“To Explore and Understand the World” is the National Geographic Endurance motto, and therefore this 126-guest ship is all about getting passengers to the farthest reaches of the world in the Antarctic and Arctic with highly trained guides and expert leaders in the fields of science and photography. With a specifically designed bow and hull structure, she adds a unique element to her profile while providing efficiency, safety and stability when cruising in these challenging destinations. Offering cabin options for single travelers, this ship addresses a main concern of past ships (lack of dedicated single space). The National Geographic Endurance is equipped with state-of-the-art exploration tools including hydrophones, underwater video cameras, microscopes and a helicopter landing pad, all for in-depth learning about the iconic destinations she explores.

Janssonius – 170 Guests

Activity/Sustainability: Inaugural voyage TBA

The Janssonius motto: happier polar passengers and healthier polar environment. This advanced Polar Class 6 cruise ship exceeds the latest green requirements so not only will her amenities and on-board entertainment help make the voyage truly memorable, this ship also gives peace of mind with choosing one of the most environmentally friendly vessels on the polar seas. Her goal is to keep sea time short and focus on access to shore and near-shore activities like hiking, kayaking, overnight field camping and even scuba diving. How will Janssonius accomplish swift and safe ship-to-shore operations? By utilizing her two separate gangways and a sheltered indoor boarding area for Zodiac and kayak embarkation.

Types of Antarctica Ships

It takes a specially outfitted ice-class ship to operate expedition cruises in Antarctica. Ships that go to Antarctica carry 76-200 guests. They are considerably smaller than a typical cruise ship. Learn the differences between a small ship vs big ship

We group Antarctic tourist ships into three broad categories: research ships, expedition ships and luxury ships. But before we get into Antarctica cruise ship types, let’s talk about size. 

On a grey overcast day in Antarctica a white and blue ship navigates the polar ocean next to a massive white iceberg.

Antarctica Ship Size & Stability

The size of your ship can influence your cruise experience. Larger ships that are longer and wider have more stability and may reduce movement in rough seas.

Smaller ships have fewer guests to ferry ashore for landings, offering the advantage of efficiency and possibly more time ashore in Antarctica. 

Many modern vessels may also be outfitted with stabilizers. Some of the newest ships are designed with Ulstein X-Bow® technology where the entire hull is designed for a faster, smoother ride. If seasickness is a concern then be sure to consider the ship size, length and stabilization.

Find Antarctica ships by size:

Antarctic Research Ships

Antarctic research ships are vessels that have been converted from scientific research purposes to expedition cruising. They are among the smaller Antarctica ships available, usually carrying under 120 guests. They are also the most affordable. Learn how much does it cost to go to Antarctica?

Antarctica research ships are like floating base camps that focus on less on amenities and more on exploration and adventure. Expect basic but clean and comfortable accommodations with no-frills common areas. Meals are simple but satisfying.

Examples of Antarctica Research Ships:

Antarctica Expedition Cruise Ships

Antarctica expedition ships provide a sweet spot between the simpler research ships and the more extravagant luxury ships. There are a wide variety of expedition ships with various sizes, configurations, amenities and styles. Each has a plethora of cabins, from simple and affordable to mid-range and upscale suites.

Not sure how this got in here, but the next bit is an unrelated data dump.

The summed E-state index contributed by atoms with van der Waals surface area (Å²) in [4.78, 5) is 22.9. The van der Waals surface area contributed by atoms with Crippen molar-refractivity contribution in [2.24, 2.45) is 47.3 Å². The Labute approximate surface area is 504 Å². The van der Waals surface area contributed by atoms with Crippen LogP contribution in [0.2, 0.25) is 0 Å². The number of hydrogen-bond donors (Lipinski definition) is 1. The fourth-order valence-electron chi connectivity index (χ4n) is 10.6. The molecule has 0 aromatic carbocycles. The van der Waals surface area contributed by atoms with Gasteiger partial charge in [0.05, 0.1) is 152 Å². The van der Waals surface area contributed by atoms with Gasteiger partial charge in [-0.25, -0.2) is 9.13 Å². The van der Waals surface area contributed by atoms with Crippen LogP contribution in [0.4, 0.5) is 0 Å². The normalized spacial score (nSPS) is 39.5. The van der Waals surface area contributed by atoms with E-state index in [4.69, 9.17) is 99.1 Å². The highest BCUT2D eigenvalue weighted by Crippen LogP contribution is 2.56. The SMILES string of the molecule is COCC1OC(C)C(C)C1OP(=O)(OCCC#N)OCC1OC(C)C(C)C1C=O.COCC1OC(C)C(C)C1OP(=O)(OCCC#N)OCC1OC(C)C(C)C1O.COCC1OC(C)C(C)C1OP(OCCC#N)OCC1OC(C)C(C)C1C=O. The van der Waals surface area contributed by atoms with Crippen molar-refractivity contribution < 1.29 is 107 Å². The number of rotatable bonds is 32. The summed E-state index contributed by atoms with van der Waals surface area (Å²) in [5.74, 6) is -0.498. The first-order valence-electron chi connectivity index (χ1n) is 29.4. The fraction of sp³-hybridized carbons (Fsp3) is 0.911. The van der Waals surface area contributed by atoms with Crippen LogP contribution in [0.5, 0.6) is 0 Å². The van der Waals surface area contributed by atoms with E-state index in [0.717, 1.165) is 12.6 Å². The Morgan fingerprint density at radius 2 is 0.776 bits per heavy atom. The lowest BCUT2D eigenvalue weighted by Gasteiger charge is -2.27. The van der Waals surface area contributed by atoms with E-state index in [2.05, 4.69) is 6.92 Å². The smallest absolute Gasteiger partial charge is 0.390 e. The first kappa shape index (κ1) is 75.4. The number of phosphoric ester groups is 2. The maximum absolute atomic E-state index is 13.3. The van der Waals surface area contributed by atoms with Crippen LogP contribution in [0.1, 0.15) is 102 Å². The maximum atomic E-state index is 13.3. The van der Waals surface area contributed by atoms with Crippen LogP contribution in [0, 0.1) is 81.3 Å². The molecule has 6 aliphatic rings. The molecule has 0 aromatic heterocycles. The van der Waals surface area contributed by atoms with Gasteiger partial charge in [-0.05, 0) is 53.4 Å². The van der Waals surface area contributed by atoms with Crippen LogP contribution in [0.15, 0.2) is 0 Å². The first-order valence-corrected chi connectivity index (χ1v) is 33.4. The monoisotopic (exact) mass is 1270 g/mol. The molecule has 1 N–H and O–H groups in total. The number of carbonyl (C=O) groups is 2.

The variety of cabins and onboard comforts found on expedition Antarctica cruise ships, from basic to extravagant, will satisfy most travelers. Amenities such as comfortable lounges, libraries, lecture rooms and on board gyms create an atmosphere familiar to experienced small ship cruisers. Meals are delicious and off vessel activities are extensive with a variety of options. Expedition crew are excellent and onboard programs are a highlight. Aboard an Antarctica expedition cruise ship you will not have to sacrifice comfort for price.

Some Antarctica expedition ships have been cruising for many years. They are periodically updated but may lack the amenities and features of a more modern vessel. Older ships can provide a good value while newer ships offer the latest technology, efficiency and comfort.

Examples of Antarctica Expedition Cruise Ships:

Luxury Antarctica Ships

A fleet of modern luxury ships has emerged in recent years, offering an increase level of comfort and efficiency. Newly launched luxury ships with upscale cabins, the latest amenities, the finest cabins and superb service will cost more. Expect to pay $15,000 or more per person for a luxury cruise. Many travelers find the extra cost absolutely worth it.

Luxury Antarctica cruises feature gourmet cuisine and five star service. They will have full service spas and Jacuzzis on board. Staterooms and suites are larger and often include large view windows or balconies. Naturalist guides and science-based tools for exploration, such as video microscopes and underwater rovers, are the best available. Lecture rooms are like modern theaters bringing presentations to life.

Examples of Luxury Antarctica Ships

Off-Vessel Explorations Aboard Antarctica Ships

Getting off the boat in Antarctica is an important part of the expedition cruise experience. There are numerous things to do in Antarctica which may influence your ship choice. How well the ship is designed to efficiently embark and disembark guests in remote locations can be an overlooked consideration when considering where to stay in Antarctica.


A Zodiac is a small inflatable power boat used to ferry guests from the ship to the shore. A larger number of Zodiacs can expedite the landing process, resulting in more time in Antarctica and less time waiting. Zodiacs are also used for exploration and guided marine excursions to visit glaciers and icebergs, and view whales and wildlife.

The most modern ships include Zodiac hangars at or near the waterline which makes deploying the small craft extremely efficient. This can be handy for impromptu whale watching excursions or other wildlife encounters where speed is important.